A dangerous criminal application for armed robber Marcus Denis Mayne is not being pursued after the Director of Public Prosecutions reviewed his prior matters.
But crown prosecutor John Ransom told the Launceston Supreme Court a forensic psychiatrist report revealed a need for a sentence that protected the public.
Mayne was jailed for eight years on Monday after a jury found him guilty of armed robbery in March.
He was cuffed and heavily guarded during sentencing.
The robber yelled profanities as the hearing started and threatened Mr Ransom.
Justice Robert Pearce warned Mayne he would be removed from the court if he didn't settle down and sentencing would go ahead without him.
Mayne agreed to be quiet.
The 31-year-old walked into the ANZ bank at Mowbray in September 2017 and used a knife he hid in a Woolworths bag to threaten a customer and demand money from the teller.
He said to the bank employee: "This is a hold-up. This is a stick-up. Put the money in the bag or she gets it".
The teller and customer who Mayne held-up in the robbery had suffered profoundly and psychologically since the incident, the court heard.
A report completed in July said Mayne didn't suffer from mental illness, had developed an anti-social disorder, had a long history of substance abuse and had little insight into his behaviour.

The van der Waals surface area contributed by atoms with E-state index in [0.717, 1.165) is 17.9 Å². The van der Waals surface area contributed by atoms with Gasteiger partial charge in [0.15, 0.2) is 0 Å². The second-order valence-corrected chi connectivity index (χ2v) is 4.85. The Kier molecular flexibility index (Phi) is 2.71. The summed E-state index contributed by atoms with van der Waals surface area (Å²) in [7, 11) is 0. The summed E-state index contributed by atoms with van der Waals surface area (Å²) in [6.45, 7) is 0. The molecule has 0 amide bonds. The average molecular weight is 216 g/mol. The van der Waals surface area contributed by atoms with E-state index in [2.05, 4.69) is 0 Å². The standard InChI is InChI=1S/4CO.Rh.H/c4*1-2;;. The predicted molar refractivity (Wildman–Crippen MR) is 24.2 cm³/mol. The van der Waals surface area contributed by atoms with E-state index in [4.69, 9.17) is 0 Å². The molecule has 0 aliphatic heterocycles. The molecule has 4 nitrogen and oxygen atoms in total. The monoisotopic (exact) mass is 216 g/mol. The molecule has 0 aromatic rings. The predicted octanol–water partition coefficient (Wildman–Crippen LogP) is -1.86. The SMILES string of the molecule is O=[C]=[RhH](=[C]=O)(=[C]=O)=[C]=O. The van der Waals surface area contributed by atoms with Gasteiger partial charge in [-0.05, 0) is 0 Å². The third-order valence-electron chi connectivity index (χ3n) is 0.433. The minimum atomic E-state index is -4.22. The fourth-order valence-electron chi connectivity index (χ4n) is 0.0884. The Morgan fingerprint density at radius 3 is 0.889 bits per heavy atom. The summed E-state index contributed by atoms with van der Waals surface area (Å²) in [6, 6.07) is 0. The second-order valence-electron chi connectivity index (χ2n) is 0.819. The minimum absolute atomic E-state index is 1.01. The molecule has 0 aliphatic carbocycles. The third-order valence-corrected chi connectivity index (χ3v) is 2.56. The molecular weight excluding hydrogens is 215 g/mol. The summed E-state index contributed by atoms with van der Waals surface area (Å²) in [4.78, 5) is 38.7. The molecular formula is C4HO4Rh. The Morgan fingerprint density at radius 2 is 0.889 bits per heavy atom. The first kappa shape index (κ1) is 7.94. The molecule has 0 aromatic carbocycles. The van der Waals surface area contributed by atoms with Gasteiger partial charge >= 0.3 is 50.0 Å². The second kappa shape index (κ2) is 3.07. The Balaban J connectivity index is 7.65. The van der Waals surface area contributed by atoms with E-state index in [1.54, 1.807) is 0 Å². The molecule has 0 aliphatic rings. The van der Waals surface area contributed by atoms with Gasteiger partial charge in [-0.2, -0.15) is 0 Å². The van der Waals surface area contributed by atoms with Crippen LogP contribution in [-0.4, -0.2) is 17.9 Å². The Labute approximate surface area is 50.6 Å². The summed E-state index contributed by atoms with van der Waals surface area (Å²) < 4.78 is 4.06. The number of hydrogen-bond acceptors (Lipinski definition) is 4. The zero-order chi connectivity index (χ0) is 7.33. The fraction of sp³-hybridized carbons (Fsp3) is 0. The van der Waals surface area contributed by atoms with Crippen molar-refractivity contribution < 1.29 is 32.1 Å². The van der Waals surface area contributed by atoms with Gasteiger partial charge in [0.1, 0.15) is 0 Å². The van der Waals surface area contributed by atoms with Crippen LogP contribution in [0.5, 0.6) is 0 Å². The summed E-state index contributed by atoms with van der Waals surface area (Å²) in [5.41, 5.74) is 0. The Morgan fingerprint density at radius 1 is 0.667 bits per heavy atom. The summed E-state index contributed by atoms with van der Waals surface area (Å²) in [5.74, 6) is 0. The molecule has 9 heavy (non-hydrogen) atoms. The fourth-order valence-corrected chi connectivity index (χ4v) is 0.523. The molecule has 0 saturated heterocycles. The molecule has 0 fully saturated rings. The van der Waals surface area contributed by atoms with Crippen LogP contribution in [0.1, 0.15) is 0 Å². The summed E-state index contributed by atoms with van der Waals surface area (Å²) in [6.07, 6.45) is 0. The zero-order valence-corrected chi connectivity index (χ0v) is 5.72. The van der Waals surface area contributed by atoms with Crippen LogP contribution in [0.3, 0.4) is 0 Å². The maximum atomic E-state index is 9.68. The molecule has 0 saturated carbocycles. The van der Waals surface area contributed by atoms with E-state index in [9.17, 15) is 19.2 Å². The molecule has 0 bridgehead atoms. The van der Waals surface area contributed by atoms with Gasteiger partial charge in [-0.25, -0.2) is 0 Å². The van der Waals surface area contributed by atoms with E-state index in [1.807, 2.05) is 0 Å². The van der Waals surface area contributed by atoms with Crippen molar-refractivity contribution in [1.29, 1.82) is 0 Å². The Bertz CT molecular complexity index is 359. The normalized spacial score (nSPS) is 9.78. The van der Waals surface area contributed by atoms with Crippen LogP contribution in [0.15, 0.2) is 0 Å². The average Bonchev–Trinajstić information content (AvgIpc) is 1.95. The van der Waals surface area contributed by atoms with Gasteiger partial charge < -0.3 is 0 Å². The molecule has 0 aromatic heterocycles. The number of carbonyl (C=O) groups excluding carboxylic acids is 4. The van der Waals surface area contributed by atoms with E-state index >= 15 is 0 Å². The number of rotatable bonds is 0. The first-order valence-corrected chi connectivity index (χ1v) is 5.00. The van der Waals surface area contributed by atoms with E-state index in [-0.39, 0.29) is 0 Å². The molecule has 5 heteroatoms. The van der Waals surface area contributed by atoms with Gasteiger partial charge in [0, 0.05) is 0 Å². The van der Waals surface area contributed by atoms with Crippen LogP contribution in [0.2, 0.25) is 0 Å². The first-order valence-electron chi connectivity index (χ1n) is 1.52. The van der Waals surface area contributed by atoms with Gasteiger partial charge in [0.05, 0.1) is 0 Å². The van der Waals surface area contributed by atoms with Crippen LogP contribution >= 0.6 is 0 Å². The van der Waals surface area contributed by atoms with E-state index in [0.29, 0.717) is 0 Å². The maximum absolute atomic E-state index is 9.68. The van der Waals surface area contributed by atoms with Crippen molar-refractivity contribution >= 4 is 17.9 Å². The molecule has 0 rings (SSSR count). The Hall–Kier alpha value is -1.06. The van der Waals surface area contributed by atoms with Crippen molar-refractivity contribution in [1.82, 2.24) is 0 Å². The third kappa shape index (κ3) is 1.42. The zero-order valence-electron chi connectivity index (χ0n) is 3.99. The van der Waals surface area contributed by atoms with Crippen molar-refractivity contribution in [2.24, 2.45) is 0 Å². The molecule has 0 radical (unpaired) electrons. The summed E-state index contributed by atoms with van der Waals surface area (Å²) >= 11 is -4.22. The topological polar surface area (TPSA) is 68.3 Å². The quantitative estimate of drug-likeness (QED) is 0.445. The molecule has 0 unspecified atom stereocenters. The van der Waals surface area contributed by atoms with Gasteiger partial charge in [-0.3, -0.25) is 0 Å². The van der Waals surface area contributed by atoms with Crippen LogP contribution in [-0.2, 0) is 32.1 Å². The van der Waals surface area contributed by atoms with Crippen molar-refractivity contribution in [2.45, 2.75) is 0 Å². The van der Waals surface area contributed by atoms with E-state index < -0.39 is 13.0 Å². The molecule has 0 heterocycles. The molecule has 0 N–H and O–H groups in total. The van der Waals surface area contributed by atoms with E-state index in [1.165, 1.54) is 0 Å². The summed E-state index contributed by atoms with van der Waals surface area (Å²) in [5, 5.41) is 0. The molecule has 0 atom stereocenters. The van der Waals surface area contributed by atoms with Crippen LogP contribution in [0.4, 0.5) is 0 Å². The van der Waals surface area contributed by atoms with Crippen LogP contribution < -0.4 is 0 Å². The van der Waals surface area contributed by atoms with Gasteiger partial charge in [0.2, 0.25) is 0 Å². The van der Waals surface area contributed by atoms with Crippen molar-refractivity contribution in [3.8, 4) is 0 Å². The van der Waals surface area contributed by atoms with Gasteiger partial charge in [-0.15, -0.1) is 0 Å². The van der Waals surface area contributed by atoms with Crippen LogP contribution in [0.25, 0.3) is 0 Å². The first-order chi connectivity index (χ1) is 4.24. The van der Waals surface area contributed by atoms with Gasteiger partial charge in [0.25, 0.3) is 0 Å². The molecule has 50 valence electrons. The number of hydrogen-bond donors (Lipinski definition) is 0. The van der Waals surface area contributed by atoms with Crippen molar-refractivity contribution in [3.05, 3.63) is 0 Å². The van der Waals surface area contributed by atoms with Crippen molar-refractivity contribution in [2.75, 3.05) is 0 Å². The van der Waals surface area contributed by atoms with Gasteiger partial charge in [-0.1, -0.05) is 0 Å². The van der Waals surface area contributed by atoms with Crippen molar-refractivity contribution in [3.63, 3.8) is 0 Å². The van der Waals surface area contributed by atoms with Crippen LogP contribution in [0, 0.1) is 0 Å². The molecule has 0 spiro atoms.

Despite the "overwhelming evidence" against Mayne, including CCTV footage of the incident, the court heard he continued to deny being responsible for the robbery.
The court heard Mayne rationalised his criminal activity, saying he was in control of his behaviour and would scare people to get their money so he could live day to day.
The court heard Mayne blamed the world at large and the system for his offending.
Defence lawyer Evan Hughes told the court rehabilitation was not lost on Mayne.
Justice Pearce said Mayne's upbringing was characterised by neglect, abuse and exposure to drugs.
The robber had spent much of his life in prison, with Justice Pearce saying his record was shocking and highly relevant.
Justice Pearce said there was a very high risk Mayne would re-offend, with his sentence needing to be about punishment and community safety.
Mayne's sentence was backdated to January 22, 2018. He will be eligible for parole after serving five-and-a-half years.